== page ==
In the mean time, frustratingly, the film was not made available for premium-video-on-demand in Denmark, and it took the distributor this long to release the film on HBO Nordic. That’s right, almost exactly three months after it was released on a streaming service in the United States. But now, thankfully, that wait is over. I’ve finally had the chance to watch the sequel to the hit 2017 superhero film led by Gal Gadot. Unfortunately, while I appreciated the original film, this sequel just feels misguided.
Overview provides my readers with a brief overview of the articles or reviews that I have written. In December 2020, among other things, I reviewed Netflix’s The Midnight Sky and Ma Rainey’s Black Bottom. In general, I tried very hard to review as much as I could before the end of the year, but I actually still have some reviews that I need to finish.
To say that 2020 was unique for everyone on the globe would be a massive understatement. The year will obviously be remembered for the shocking and world-changing impact of the COVID-19 pandemic. I think most people would agree that 2020 was a pretty bad year, all things considered, even though there definitely were good things that happened along the way. But today, on New Year’s Eve, I want to take one last look back on the tumultuous year and, since this is primarily a blog about films and television, how it forever altered the film and movie theater industry Continue reading “Goodbye 2020: Mads Mikkelsen did what Nolan and Warner Bros. failed to do”→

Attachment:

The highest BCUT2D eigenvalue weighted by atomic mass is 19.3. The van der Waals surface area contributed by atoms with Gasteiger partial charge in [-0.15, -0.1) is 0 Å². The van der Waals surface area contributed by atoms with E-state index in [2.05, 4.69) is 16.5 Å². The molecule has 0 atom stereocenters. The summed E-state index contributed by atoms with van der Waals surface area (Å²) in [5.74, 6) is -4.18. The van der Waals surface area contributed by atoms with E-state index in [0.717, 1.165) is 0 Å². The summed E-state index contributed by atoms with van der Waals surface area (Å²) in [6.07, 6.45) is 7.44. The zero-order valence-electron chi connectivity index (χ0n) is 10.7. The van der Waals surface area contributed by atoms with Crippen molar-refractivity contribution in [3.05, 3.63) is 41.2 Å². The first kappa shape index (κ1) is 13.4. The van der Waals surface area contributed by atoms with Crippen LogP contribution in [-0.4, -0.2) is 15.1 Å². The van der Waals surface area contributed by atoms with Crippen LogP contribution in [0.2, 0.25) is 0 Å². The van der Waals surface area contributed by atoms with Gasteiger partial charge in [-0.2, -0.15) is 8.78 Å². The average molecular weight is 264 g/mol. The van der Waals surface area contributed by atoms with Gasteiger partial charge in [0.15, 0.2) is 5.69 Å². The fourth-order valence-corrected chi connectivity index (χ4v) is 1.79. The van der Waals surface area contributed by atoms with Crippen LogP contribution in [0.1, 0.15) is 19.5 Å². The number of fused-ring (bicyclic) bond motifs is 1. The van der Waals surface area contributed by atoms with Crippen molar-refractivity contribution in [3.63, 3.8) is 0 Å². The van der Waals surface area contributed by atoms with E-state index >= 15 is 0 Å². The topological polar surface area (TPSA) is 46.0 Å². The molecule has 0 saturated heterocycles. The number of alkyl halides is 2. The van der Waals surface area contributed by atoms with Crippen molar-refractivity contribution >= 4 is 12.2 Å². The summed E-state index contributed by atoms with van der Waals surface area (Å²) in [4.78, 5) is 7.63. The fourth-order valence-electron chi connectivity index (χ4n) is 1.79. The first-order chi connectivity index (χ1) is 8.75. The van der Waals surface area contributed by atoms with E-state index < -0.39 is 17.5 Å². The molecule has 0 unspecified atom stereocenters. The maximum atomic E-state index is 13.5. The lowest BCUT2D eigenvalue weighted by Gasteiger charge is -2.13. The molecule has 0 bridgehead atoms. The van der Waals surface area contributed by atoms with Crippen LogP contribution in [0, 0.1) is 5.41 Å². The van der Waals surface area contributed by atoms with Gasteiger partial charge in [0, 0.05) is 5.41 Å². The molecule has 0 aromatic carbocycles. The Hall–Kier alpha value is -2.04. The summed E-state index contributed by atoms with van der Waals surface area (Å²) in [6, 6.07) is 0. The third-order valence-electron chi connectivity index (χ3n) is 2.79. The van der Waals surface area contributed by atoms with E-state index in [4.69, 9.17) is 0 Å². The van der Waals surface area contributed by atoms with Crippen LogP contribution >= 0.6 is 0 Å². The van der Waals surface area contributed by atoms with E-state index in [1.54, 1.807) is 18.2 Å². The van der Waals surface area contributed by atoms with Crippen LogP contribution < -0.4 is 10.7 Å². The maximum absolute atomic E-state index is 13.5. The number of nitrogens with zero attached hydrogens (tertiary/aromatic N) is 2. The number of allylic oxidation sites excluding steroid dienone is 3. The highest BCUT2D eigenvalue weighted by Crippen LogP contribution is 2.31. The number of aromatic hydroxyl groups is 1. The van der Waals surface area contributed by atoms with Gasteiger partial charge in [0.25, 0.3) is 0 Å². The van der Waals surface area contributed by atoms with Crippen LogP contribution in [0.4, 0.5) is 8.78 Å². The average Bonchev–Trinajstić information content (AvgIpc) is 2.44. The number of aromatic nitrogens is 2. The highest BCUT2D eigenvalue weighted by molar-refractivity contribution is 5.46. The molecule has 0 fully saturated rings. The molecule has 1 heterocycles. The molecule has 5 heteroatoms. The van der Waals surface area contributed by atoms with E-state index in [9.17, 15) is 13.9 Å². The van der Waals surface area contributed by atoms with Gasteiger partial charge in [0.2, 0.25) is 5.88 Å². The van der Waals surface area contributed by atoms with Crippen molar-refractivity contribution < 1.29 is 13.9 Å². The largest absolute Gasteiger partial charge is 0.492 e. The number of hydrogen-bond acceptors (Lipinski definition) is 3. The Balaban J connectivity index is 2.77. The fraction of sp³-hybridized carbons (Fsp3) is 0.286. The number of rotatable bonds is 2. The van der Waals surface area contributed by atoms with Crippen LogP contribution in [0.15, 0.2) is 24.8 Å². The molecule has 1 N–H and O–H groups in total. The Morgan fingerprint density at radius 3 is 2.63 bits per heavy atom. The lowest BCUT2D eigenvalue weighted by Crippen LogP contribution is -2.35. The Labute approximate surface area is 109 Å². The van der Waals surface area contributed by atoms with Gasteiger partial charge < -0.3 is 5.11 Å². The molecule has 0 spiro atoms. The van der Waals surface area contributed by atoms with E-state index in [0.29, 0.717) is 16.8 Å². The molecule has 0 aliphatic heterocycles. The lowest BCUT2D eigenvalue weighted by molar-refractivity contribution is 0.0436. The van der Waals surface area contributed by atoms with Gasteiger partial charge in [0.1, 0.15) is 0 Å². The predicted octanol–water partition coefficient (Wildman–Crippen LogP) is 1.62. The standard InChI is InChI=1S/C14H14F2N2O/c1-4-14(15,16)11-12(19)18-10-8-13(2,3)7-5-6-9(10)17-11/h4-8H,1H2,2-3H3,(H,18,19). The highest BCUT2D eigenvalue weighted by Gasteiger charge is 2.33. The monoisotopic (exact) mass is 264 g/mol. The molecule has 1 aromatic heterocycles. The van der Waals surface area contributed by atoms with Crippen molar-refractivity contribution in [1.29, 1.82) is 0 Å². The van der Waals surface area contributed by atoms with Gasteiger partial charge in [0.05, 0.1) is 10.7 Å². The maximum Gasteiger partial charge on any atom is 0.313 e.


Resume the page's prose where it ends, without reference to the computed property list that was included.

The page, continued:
The following is a review of Godzilla II: King of the Monsters — Directed by Michael Dougherty.
I can’t say that I’m a big Godzilla expert. I’m what you would call a casual fan of the kaiju films. And when it’ll come to King Kong versus Godzilla in a few years, I’ll probably be on the side of the iconic ape. But that’s neither here nor there. I remember watching Emmerich’s Godzilla from 1998 when I was a kid (I don’t think I’ve seen it since), and I remember watching Gareth Edwards’ Godzilla from 2014 in the theater with my mother and my sister. I have no problem admitting that I was one of those people who was frustrated greatly by Edwards’ film which did, admittedly, give us these amazing visuals, but which suffered from the eponymous monster’s disappointing screen-time. With King of the Monsters, the kaiju-titan focused ‘monster-verse’ is course-correcting their approach to Godzilla, but, in doing so, they’ve unfortunately saddled a spectacular monster movie with thinly written characters and poor dialogue. Continue reading “REVIEW: Godzilla II: King of the Monsters (2019)”→
The following is a review of Shazam! — Directed by David F. Sandberg.
It pleases me to say that the DC Cinematic Universe has turned a corner. For so long, Wonder Woman, the first film in the connected universe to receive a majority of positive reviews from film writers, seemed like an anomaly in the inconsistent universe where mixed reception was the best that you could hope for. James Wan’s Aquaman, however, was a big hit — one that indicated that perhaps the DC connected film universe still had life in it. And for Shazam! — a character most audiences will be unfamiliar with — DC and Warner Bros. borrowed yet another director from the Conjuring-film universe, Swedish David F. Sandberg, who, thankfully, has made a huge homerun hit for the weakened connected universe. Continue reading “REVIEW: Shazam! (2019)”→
The following is a review of Mowgli: Legend of the Jungle — Directed by Andy Serkis.
I feel so bad for Andy Serkis. Back in 2014, Andy Serkis, who, in spite of some secondary or assistant positions on other films, had never directed a film before, was hired to direct Warner Bros.’ CGI-heavy version of Rudyard Kipling’s The Jungle Book. Though the studio had been in talks with prominent directors since 2012, it was Serkis who was eventually chosen to bring this film to audiences around the world. Continue reading “REVIEW: Mowgli: Legend of the Jungle (2018)”→